Ilia held the cup to Link’s lips and gently tilted it the way she’d been taught to.  She watched as Link drank every drop.  He lay back down and closed his eyes.  She straightened out his blankets and tucked them up near his chin.  She watched and listened as his breathing evened out and grew easy.






Ilia shook her head, shivering with the memory as she wandered toward one of the supply-wagons, listening to the coughing, groaning and other noises made by the sick. Of memories brought back to her of her childhood – memories she had lost at one point – not all of them were very pleasant.  Memories of the Faron Flu Epidemic in Ordon were ones she sometimes wished had stayed gone, but she nonetheless found them useful. She knew what natural materials made for good medicines to ease victims’ pain. She knew that the leaves from a certain type of tree could be mashed to make a paste that could be rubbed on a person’s chest to ease coughing.  She knew how to coax children into taking their potions. 


Unfortunately, she also knew the signs of the terminal and about a third of the people in the caravan were showing those signs.  It was about seven days since the wagon train had been stalled.  No one was moving forward like this.  It dawned on the young woman that when she’d been little, she’d been a big part of saving the life of the boy who’d grow up to become a Hero.  As she neared the supply-wagon, she wondered if he’d come down with a fever, too – although she knew that he could not catch this strain of flu again.  Link was rummaging through the wagon like a man Poe-sessed.    


“What on Din’s green earth are you doing?” she asked as he inspected several empty bottles and jars he had set out before him on a part of the wagon’s bed. 


“Bottles,” he replied, “I need bottles – as many as can be spared.  Not the kind for beer and drinks.  I need ones with wide mouths and corks or something else to use as stoppers.  Fruit-canning jars are perfect.”


“Why?” Ilia questioned.  “We have some empties, but what do you need them for? You seem…frantic.”


“That’s because I am,” Link replied as he inspected a jar that had once contained last summer’s peaches from east-Hyrule that had been eaten sometime during the trip.  He slipped the jar into a pouch on his belt that looked entirely too small for it.  The jar disappeared inside its opening.  The pouch did not budge or bulge.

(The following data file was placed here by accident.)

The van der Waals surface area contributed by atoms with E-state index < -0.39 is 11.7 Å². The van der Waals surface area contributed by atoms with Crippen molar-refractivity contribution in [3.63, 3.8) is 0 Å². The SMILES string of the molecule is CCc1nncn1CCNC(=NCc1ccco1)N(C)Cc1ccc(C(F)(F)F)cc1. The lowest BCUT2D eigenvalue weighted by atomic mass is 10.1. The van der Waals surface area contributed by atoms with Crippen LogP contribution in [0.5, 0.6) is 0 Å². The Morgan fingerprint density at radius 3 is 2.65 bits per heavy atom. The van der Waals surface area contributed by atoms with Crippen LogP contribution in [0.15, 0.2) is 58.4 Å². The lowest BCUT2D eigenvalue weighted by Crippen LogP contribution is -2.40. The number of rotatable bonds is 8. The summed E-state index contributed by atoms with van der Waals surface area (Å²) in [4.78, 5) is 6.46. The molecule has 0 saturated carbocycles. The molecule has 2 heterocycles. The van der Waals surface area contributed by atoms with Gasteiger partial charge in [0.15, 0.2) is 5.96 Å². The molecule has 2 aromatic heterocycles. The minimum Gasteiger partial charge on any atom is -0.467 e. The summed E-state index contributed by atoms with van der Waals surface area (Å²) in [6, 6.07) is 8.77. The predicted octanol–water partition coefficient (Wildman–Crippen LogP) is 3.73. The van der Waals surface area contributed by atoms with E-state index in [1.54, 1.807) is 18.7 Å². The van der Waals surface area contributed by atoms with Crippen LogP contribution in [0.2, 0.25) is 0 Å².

“How did you..?” Ilia began.


“It is a special item,” Link informed her calmly.  “It works on some sort of relative time-dimensions-in-space system, something like that. It’s a magical item, given to me by the Light Spirits.  I do not wear the Hero’s Clothes anymore, but I still wear this.  There are many things in this pocket, things I could not have completed my journey as the Hero without.  There are limits to it.  It doesn’t hold unlimited rupees, for example – I guess the Goddesses didn’t want me to get greedy.  I can fit many bottles into it now, because they are needed for a good cause.”


The coughs and groans of the sick sounded in the air.  Colin could be seen in the distance, patrolling the perimeter of the camp on foot, ready to defend the defenseless should the need arise.  His frustration with the suffering of the people he was guarding manifested thickly in his steps.


“Fairies,” Link said after a pause.  “I’m heading out to hunt fairies.”


“What?” his companion asked. 


“I’d like you to come with me, if you can.  I could use the extra hands.” 


“Fairies are rare.  Most people are lucky to see one once a lifetime!  Stories of ancient times had them being sold in stores, but it hasn’t been like that in at least a hundred years!  How do you expect to find wild fairies?”


“I know of a spring near here,” Link explained.  “Hopefully, it is not dried up.  It comes and goes depending upon the rains.  The fairies… they like me, Ilia. They appear for me.  I am in tune enough with their magic that they do not hide from me, but they still don’t like being caught, so we’ll have still have to creep up on them.  Maybe we can catch enough of the little buggers to make everyone healthy again.”

“That is how you stayed alive as the Hero, isn’t it?” Ilia responded slowly, realization hitting her.  “You carried fairies with you into battle to heal your wounds.  They’re supposed to be able to heal anything – even bring back the dead at the…instant of death…”


Ilia’s jaw gaped.  Link had slipped off his buckskin shirt.  A pair of small, round scars rested over his stomach.  His chest bore a long, straight sword-scar slightly left of center – that one would have been a heart-wound.